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Unless we act now our universities face the prospect of falling behind

By Esmond Birnie

Published 06/10/2015

Minister for Employment and Learning Stephen Farry
Minister for Employment and Learning Stephen Farry

There is some cynicism about the frequent use of public consultation. Is this just a way of postponing difficult decisions or even of sharing responsibility for tough decisions? However, I do feel sympathy for the position the Employment and Learning Minister Dr Stephen Farry finds himself in.

As the funding allocation to DEL has been pared back, he has had to pass on funding cuts to Queen's and Ulster universities of £16m in total in 2015-16.

Even more fundamentally, the minister has identified a funding gap compared to England, which is equivalent to £1,000 to £2,500 per student. Basically, the DEL cannot afford to fund the Northern Ireland universities and it is unlikely that the Executive will decide to cut spending on some other department in order to subsidise higher education. Hence, Dr Farry's announcement on September 15 of a Big Conversation about how to best ensure the sustainability of university education. This should encourage a wider input of views and provide some honesty about what will be hard choices about the future.

Before looking at what those options might be, let's look at the context. Higher education is partly an economic investment. Money spent on universities, to an extent, translates eventually into higher GDP. At the same time, university education isn't just a means to an economic end. Education and scholarship are also, to an extent, ends in themselves.

Now, I'm not naive enough to think that more university education necessarily makes people into better citizens or contributes to nebulous goals like "world peace". Sadly, the history of international terrorism or mid-twentieth century totalitarianism provides plenty examples of political fanatics who were also graduates or even had PhDs.

At the same time, university education is partly what economists called a merit good - a good thing for society to have. So, we should have people in Northern Ireland studying, say, German or Russian. That is not just because we want to do sub-supply work for German engineering firms or to sell cheese to Moscow, but also because it is worth understanding the poetry of Goethe or the novels of Tolstoy.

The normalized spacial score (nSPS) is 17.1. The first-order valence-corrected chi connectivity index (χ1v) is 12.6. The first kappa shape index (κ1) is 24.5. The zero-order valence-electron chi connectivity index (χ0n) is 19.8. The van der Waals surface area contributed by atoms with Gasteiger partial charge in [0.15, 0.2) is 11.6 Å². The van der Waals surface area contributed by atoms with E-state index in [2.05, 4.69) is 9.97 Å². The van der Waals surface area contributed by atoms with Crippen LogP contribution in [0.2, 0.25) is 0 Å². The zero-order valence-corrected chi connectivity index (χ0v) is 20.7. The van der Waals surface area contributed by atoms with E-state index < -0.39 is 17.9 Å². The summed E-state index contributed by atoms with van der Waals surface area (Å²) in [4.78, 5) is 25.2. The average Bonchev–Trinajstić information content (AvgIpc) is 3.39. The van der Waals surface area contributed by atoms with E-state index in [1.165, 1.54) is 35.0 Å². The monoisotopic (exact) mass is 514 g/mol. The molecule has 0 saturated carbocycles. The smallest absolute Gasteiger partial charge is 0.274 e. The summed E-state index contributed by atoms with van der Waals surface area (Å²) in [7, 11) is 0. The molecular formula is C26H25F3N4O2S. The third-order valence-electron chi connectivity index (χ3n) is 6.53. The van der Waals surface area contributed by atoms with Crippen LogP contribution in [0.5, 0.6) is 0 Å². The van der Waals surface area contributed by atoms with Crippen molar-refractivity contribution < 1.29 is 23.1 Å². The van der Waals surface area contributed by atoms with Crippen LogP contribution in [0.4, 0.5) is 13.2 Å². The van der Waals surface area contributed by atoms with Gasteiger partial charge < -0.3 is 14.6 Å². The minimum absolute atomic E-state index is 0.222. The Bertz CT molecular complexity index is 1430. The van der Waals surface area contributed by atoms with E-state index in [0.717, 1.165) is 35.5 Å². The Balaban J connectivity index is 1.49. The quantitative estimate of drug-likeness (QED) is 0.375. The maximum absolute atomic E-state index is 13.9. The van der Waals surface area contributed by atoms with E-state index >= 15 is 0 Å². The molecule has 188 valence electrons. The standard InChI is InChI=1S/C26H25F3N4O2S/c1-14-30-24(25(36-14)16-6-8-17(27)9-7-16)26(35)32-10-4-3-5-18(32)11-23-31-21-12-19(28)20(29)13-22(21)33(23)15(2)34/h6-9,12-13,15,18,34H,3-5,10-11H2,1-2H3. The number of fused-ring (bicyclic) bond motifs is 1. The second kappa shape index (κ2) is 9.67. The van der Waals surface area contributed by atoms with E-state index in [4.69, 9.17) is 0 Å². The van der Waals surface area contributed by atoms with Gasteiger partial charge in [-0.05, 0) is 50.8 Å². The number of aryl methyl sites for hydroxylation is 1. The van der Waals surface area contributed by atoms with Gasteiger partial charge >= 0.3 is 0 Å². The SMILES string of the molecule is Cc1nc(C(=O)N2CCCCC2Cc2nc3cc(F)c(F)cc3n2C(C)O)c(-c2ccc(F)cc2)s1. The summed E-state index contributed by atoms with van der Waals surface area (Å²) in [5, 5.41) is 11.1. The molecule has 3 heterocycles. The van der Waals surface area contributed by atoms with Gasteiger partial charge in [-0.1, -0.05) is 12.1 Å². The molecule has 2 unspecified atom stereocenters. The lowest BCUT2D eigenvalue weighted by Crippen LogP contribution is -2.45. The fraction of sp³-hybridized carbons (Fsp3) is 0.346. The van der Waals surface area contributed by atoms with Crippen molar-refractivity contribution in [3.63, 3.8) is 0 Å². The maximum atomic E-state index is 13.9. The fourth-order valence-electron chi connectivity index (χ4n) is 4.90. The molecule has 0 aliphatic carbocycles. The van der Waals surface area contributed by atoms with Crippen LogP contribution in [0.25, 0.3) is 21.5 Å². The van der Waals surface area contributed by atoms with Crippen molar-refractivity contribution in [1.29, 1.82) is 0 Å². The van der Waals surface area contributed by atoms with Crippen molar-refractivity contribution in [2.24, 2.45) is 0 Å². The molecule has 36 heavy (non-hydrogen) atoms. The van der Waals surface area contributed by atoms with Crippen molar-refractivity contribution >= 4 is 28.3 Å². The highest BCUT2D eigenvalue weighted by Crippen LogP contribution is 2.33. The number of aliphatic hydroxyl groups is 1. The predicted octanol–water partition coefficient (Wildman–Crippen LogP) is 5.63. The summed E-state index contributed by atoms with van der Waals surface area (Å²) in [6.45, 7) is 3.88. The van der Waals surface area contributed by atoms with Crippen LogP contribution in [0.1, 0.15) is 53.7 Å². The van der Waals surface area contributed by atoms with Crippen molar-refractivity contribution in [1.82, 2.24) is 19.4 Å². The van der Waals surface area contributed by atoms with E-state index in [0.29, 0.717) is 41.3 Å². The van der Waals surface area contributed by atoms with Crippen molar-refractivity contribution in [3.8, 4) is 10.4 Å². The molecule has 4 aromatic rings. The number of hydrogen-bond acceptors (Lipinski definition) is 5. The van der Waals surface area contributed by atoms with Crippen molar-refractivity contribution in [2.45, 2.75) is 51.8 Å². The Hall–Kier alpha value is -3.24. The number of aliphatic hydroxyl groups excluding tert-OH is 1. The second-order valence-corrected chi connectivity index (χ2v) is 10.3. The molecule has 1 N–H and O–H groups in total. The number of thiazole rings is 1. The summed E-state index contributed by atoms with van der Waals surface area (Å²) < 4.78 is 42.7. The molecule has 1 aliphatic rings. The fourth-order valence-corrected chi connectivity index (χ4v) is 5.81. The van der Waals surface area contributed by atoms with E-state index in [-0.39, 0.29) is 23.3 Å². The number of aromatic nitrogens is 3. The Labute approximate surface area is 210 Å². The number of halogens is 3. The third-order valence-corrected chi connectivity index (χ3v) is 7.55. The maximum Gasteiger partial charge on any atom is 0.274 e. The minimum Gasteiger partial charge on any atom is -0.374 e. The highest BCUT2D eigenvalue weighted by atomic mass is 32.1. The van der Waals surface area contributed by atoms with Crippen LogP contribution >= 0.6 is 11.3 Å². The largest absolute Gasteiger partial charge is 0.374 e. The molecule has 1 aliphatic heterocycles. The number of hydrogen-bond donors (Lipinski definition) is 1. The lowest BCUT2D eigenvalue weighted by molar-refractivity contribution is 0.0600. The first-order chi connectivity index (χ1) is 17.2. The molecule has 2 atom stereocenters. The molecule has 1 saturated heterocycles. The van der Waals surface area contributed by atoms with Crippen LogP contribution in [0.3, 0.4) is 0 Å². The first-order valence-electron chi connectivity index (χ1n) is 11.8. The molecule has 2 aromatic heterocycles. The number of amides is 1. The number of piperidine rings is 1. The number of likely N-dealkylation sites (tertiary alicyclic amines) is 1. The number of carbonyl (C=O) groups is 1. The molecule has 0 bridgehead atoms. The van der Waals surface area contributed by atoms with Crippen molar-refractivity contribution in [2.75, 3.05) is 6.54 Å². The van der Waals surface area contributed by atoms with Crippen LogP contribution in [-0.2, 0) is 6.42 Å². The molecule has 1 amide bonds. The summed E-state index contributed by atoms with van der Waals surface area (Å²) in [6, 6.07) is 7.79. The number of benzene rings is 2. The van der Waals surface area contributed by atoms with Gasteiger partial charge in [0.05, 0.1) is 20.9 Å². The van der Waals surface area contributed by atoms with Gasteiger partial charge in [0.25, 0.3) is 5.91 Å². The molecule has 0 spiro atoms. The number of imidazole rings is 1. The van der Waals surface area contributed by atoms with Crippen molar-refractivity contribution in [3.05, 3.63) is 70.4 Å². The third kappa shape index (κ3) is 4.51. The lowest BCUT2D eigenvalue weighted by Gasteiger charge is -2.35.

A further very important point of context is that the evidence suggests most (though not all) graduates benefit financially from being a graduate, as opposed to someone whose education stopped when they left school. In other words, for most courses of study, there is a "graduate premium" whereby the lifetime earnings of a graduate exceed those of someone whose education ended at A-level. This was confirmed by a recent study by the Institute for Fiscal Studies (IFS).

So, let me as an economist try to draw some conclusions. There is a strong case for saying university education should be partly subsidised by the taxpayer - this is because it contributes to the growth of the economy and general well-being. However, in terms of both equity and efficiency, there is also a strong case that those who benefit from such education should make some financial contribution to its cost.

What then are the options facing us in terms of funding higher education in Northern Ireland, bearing in mind none of these are easy ones:

1. Look again at the total number of students:

In a few generations, we have moved from higher education being an elite aspiration to a mass experience. Northern Ireland has been close to reaching what was at one time a UK government's "target" of having one half of the 18-21 age group go to university. We should ask, is that proportion too high? Is university necessarily the best option for everyone? We are already seeing a revival of the professional apprenticeship career route. We may see more of this in the future.

2. Raise taxes to pay for higher education:

The Executive could decide to raise domestic rates, introduce water charging or increase a range of other public service charges and use some of the receipts to subsidise the universities. The reader can judge how likely it is that this might happen in the medium term.

3. Take in more non-EU students:

The universities have some ability to raise revenues from other sources. One of the most important, to the extent that they have capacity to teach more students, would be to recruit more students from outside the EU who pay much higher level fees.

4. Raise tuition fees:

These remain at about £3,800 annually compared to a maximum of £9,000 in England. Four years ago, the Stuart Review reported to DEL on the question of the level of tuition fees and recommended an increase to about £5,750 to close what was already a considerable funding shortfall.

The English experience is that student support can be designed in such a way that higher fees need not mean a reduction in the numbers of students coming from a low income background. At the same time, the problem of bad debt has been growing.

Unless something is done, the universities here face the prospect of progressively falling behind their English counterparts. There is a danger of a piecemeal shutdown of university departments as each institution struggles to balance its books. An open, public debate, followed by a more strategic approach, is more likely to promote our economic and general well-being.

In next week's Economy Watch, we hear from Andrew Webb of Webb Consulting

Belfast Telegraph

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